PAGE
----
Mead On Wine

© 1997 JDM Enterprises
All Rights Reserved
Vol. I No. 49

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by Jerry D. Mead

       With the possible exception of the Gallo dynasty, no
family has been more important to the 20th century American wine industry
than the Mondavis.

It all started with Italian immigrant Cesare Mondavi, who had owned a bulk winery in Lodi, then another in Napa Valley, and eventually bought the Charles Krug estate for his sons Robert and Peter. The price was $75,000 in 1941 dollars. Peter and his sons still run Charles Krug.

Robert Mondavi started his own winery at Oakville in the sixties, the first new winery of any size in the Napa Valley since the Repeal of Prohibition, which has become a very fashionable, publicly traded wine corporation involved in international joint ventures with the likes of the Rothschilds.

Robert Mondavi has been described as a Napa Valley icon more than once. I've known Bob Mondavi for 30 years and I'm here to tell you he's no icon. He's a real person, with more ambition, more vision and more energy than a half dozen men half his age. Robert will soon be 85.

He is also a truly nice man and loyal friend. When a long time employee (since vindicated) was involved in a very sensitive legal issue and others turned their backs on him, Robert, and his wife Margrit, remained as true to the fellow as they would have to one of their own sons, in spite of tremendous outside social pressure.

Robert is more figurehead and advisor, these days, the company having gone public (and very successfully so) and now being run my his children.

Michael is the main man, these days, and is more a 90s corporate kind of guy who makes the best of a photo opportunity. Timothy has always been more scientifically oriented, and deals closely with the viticulture and enology. If we were to cast the young Mondavi brothers in a movie called "The Gallo Story," Michael would play Ernest and Tim would be Julio.

There's also a daughter, Marcia, who heads up the company's efforts on the East Coast.

While I have always admired the Mondavis, and especially Robert, I have not always agreed with all their marketing decisions. I was particularly disappointed when they so prominently affixed the Robert Mondavi name to their lesser wines labeled Woodbridge. Not that they weren't good wines, they were, but it caused too much confusion among consumers. Restaurants, especially, were guilty of saying, "We Serve Robert Mondavi Chardonnay by the glass," which was true enough, but the customer was thinking $20 Napa Valley and not $8 Woodbridge. I'm told that they are finally fixing that problem with a new label that will feature Woodbridge as a stand alone brand.

So how is the Robert Mondavi Napa Valley Winery doing as it enters its fourth decade and prepares for a new century of wine sales? Let the tasting notes to follow tell the story.

Robert Mondavi 1995 "Napa Valley" Fume Blanc ($13) Robert created the name Fume Blanc, but forgot to trademark it and now it's used by many wineries in several countries. "Fume" is really a synonym for Sauvignon Blanc, with the Mondavi version being a wood style, barrel-fermented and all that. Debuting this spring will be a 1996 version in a new custom made frosted bottle, the smoky look of which will tie in with the Fume name. This 95 has oak but isn't oaky. There's fresh, crisp grapefruit and it's totally dry. Try it with everything from oysters to halibut or swordfish. Rating: 91/86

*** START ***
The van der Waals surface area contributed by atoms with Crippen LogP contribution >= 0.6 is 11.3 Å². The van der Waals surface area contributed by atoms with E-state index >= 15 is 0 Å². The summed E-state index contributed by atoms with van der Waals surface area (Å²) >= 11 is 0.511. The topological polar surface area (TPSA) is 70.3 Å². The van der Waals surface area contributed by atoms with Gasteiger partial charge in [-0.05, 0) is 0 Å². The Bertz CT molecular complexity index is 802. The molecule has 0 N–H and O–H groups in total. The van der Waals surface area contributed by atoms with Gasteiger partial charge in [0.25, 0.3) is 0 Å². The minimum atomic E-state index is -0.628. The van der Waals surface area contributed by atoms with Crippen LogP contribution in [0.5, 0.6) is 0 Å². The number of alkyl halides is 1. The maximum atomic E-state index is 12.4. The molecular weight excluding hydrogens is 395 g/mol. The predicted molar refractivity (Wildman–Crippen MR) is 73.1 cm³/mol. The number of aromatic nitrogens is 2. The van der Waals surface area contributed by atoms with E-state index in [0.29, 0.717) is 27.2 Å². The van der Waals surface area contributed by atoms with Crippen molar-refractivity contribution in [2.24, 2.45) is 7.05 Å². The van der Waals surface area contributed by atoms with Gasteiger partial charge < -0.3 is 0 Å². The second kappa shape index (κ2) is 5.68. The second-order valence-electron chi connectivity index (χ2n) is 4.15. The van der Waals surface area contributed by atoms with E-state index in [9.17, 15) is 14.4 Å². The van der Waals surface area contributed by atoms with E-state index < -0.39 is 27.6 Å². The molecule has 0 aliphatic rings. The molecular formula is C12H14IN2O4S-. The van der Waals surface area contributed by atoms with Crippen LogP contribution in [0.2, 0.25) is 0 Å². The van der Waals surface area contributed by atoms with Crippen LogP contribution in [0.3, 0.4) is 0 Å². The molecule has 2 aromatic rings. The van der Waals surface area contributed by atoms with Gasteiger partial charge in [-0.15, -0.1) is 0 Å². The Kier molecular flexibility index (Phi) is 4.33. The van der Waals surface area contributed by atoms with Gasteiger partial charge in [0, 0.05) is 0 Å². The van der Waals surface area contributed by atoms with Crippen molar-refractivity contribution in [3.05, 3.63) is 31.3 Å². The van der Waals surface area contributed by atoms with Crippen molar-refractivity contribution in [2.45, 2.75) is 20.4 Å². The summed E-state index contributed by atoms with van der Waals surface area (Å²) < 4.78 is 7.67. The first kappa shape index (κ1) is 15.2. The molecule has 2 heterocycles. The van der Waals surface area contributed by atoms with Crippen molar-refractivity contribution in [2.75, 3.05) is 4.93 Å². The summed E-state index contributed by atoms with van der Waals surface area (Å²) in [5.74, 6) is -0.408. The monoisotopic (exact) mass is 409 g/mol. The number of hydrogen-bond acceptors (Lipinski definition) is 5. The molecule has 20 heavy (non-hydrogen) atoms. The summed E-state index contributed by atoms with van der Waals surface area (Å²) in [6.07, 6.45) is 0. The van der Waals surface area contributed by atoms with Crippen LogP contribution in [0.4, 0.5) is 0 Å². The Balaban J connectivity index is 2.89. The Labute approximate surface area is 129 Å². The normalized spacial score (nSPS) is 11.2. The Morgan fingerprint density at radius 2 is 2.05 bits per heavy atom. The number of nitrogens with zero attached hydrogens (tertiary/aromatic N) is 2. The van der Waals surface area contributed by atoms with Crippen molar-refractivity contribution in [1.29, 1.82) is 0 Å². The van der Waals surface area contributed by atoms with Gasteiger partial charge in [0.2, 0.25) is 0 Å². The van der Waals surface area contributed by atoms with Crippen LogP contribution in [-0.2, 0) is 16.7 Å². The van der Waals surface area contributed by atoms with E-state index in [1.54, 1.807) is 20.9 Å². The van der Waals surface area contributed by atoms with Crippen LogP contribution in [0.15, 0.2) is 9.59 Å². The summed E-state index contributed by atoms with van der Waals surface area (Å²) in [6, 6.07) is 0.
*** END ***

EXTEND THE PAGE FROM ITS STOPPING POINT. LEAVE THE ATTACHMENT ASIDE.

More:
Robert Mondavi 1996 "Napa" Chardonnay ($18) You will notice the term "unfiltered" now appears on virtually all the Mondavi Napa wines, which indicates a minimum of processing. This is one really pretty, extremely satisfy white wine. It combines fruit and wood in near perfect balance. A very forward oak-influenced bouquet leads to apple-citrus fruit and a very long, very complex finish. Case purchases recommended. Rating: 94/86

Robert Mondavi 1995 "Napa" Pinot Noir ($19) Complex, Burgundian, medium weighted red wine, with tea leaf and fading rose over delicate plum fruit. Tasty. Will work with holiday turkeys and game birds. Rating: 88/84

Robert Mondavi 1995 "Napa" Merlot ($21) Big, ripe and powerful (as Merlot goes), but with round edges and no offensive astringency. Smoky dark cherry flavors and a long nicely wooded aftertaste. Rating: 89/83

Robert Mondavi 1994 "Napa" Cabernet Sauvignon ($22) Blackberry, black cherry and cassis. Big, fully ripe fruit flavors; moderate tannins. This is one of those delicious wines you can serve to the boss tonight, but that you can cellar for a decade and know it's just going to get better. Rating: 90/84


Robert Mondavi 1995 "Napa" Zinfandel ($18) This is a variety Mondavi quit making for a few years. It's a very good thing that it's back. This is one gorgeous wine that will appeal to all those lovers of big fully ripe Zins, yet it doesn't cross over that line to the overripe, raisin-prune flavors and high alcohol that turn others of us totally off. It is big, it is ripe, with tons of black raspberry fruit and a very rich, almost jammy mouthfeel. The flavors hang around for days! Rating: 96/86


Greg Upton died of leukemia on Thanksgiving evening. You may not recognize the name of this talented young man, but if you're a wine lover you no doubt met one or more of his wines.

I met him working with Sergio Traverso when both were at Concannon in Livermore Valley. Then he was winemaker (and eventually vp of winemaking) at Franciscan Estate in Napa, where he also worked with fruit from Sonoma, Monterey and Chile.

Most recently he was employed by a new small Napa brand of Kendall-Jackson's. He was a husband, a father, an exceptional winemaker, and one of the nicest guys in the business. He will be missed.

Wines are scored using a unique 100 point system. First number rates quality; second number rates value.


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Latest Update: December 20, 1997